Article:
Poke a hole in the top of the box that will place the second skewer straight down between the two oval gears. Enlarge the hole so the straw will fit snugly through. Force the large circle tightly onto the second skewer and slide it toward the bottom of the skewer. Put the skewer up through the straw so that the pointed end comes out the top of the box. Adjust the circle so that it rests on the oval gears with the skewer end hanging even with the lowest gear. Put a little hot glue on the skewer where it passes through the circle to hold it tightly in place.

Test the gears by turning the skewer where it comes out the side of the box. The vertical skewer should turn back and forth, and go up and down. Slide the smaller circles on each side of the first skewer on the outside of the box and hot glue them in place to hold the skewer in place.

Create the handle on the sharp end of the skewer by gluing the cardboard rectangle and nail in place. Test the handle and gears again once the glue has fully cooled.

Now you can create the snowman by putting the marshmallows on the top skewer and gluing them in place. Add decorations to your snowman as desired. Now turn on a holiday tune and crank the handle to make your snowman dance!

Note: For older kids, use a longer box with a long, thin dowel, and add even more gears and wheels. Experiment with different shaped gears and placement of the gears on the dowel to see how the movement changes. You can also do an internet image search on the words “cam shapes” for ideas.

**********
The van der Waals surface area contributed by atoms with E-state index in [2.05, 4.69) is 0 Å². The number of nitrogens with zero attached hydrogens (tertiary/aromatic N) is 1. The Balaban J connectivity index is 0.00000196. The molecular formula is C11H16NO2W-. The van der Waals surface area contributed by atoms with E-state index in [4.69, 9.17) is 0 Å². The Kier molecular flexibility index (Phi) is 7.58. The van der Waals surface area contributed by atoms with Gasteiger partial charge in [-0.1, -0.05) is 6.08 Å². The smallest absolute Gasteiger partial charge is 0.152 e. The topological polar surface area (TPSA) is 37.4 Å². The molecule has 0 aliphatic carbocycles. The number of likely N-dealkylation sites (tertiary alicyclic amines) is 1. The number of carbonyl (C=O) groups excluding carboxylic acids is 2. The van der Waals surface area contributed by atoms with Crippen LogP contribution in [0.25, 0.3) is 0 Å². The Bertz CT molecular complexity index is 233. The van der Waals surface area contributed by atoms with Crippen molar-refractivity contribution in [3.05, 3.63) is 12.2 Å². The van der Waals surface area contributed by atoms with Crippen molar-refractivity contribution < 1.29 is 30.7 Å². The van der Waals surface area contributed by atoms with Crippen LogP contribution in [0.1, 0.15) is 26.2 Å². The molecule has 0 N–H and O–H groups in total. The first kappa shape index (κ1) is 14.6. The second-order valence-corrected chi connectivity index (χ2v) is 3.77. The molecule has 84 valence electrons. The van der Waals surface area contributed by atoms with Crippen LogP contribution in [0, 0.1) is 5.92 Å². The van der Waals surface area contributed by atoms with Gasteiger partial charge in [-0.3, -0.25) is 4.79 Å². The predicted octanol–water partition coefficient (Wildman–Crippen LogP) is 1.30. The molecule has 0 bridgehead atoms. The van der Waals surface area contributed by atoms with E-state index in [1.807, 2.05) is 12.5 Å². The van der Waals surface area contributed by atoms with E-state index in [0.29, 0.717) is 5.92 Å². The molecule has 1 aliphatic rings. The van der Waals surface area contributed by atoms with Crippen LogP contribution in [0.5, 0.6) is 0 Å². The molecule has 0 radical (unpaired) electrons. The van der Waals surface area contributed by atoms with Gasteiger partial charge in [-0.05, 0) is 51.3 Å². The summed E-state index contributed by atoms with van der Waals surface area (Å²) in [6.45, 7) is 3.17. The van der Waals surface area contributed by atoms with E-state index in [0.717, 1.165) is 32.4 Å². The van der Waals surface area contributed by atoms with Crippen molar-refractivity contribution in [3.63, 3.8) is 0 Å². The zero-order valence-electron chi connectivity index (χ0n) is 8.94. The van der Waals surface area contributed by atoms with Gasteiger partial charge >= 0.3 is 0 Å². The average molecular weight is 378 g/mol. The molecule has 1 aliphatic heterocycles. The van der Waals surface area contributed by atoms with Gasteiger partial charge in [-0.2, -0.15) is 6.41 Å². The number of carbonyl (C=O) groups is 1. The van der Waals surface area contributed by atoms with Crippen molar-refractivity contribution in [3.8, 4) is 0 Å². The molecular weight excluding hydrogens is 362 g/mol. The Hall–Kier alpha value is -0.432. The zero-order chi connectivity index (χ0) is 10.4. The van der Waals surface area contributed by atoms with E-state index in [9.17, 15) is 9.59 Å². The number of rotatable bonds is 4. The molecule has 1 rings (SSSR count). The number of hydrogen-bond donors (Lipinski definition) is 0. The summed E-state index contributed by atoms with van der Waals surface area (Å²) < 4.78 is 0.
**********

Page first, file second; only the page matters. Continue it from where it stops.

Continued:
2. Hydrophobic sand

SUPPLIES:

  • Hydrophobic sand
  • Fabric protector spray (like Scotch Guard)
  • Craft Sand
  • Foil
  • Water
  • Glass Lay sand out in a thick layer on foil and spray with the fabric protector. Shuffle sand around and spray again until well coated. Let dry. Fill a clear glass container with water and drop the treated sand into the water. The sand should clump and form shapes. The spray coats the sand and it will repel the water and stay dry.

Notes: Why does the sand behave this way? What happens if you didn’t coat the sand with spray first before putting it in the water?

3. Centrifuge water pump

SUPPLIES:

  • Bowl or cup of water
  • Straw
  • Wooden skewer
  • Tape
  • Scissors Grab a ruler and mark a straw into three equal sections. Cut the straw half way through at the marks. Push a wooden skewer through the center of the straw.

Fold into a triangle by bending the two ends of the straw together and tape to the skewer. Place the pointy end of the skewer into a bowl or cup of water and spin.

Notes: This is the way a lot of pumps in the real world work. Spinning the straw forces the water inside to spin. When an object spins, anything in or on that object is pushed outwards. The only way the water can move outwards is to move up in the straw - it is pumped upwards. You feel this same force on a merry-go-round.